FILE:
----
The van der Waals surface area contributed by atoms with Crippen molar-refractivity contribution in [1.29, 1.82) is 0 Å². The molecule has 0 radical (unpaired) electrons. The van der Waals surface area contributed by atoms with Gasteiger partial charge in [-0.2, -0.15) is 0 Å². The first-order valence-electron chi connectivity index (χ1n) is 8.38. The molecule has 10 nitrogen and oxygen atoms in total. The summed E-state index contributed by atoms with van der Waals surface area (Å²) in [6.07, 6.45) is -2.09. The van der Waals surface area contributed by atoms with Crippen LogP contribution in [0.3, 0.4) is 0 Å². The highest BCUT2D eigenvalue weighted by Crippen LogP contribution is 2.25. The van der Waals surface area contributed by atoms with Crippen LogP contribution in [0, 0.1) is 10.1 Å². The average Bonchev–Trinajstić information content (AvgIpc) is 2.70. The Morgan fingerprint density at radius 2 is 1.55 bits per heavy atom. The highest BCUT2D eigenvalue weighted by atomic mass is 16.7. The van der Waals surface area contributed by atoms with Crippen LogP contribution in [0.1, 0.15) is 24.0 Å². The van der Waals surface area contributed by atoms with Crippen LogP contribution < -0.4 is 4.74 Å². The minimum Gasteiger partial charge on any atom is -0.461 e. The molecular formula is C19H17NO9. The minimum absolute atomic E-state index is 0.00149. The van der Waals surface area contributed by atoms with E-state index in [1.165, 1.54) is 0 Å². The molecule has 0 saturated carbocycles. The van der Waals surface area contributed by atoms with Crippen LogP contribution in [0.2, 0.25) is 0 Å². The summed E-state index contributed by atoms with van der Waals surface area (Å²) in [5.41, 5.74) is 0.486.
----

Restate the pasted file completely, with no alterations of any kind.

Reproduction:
The van der Waals surface area contributed by atoms with Crippen molar-refractivity contribution in [1.29, 1.82) is 0 Å². The molecule has 0 radical (unpaired) electrons. The van der Waals surface area contributed by atoms with Gasteiger partial charge in [-0.2, -0.15) is 0 Å². The first-order valence-electron chi connectivity index (χ1n) is 8.38. The molecule has 10 nitrogen and oxygen atoms in total. The summed E-state index contributed by atoms with van der Waals surface area (Å²) in [6.07, 6.45) is -2.09. The van der Waals surface area contributed by atoms with Crippen LogP contribution in [0.3, 0.4) is 0 Å². The highest BCUT2D eigenvalue weighted by Crippen LogP contribution is 2.25. The van der Waals surface area contributed by atoms with Crippen LogP contribution in [0, 0.1) is 10.1 Å². The average Bonchev–Trinajstić information content (AvgIpc) is 2.70. The Morgan fingerprint density at radius 2 is 1.55 bits per heavy atom. The highest BCUT2D eigenvalue weighted by atomic mass is 16.7. The van der Waals surface area contributed by atoms with Crippen LogP contribution in [0.1, 0.15) is 24.0 Å². The van der Waals surface area contributed by atoms with Crippen LogP contribution < -0.4 is 4.74 Å². The minimum Gasteiger partial charge on any atom is -0.461 e. The molecular formula is C19H17NO9. The minimum absolute atomic E-state index is 0.00149. The van der Waals surface area contributed by atoms with E-state index in [1.165, 1.54) is 0 Å². The molecule has 0 saturated carbocycles. The van der Waals surface area contributed by atoms with Crippen LogP contribution in [0.2, 0.25) is 0 Å². The summed E-state index contributed by atoms with van der Waals surface area (Å²) in [5.41, 5.74) is 0.486.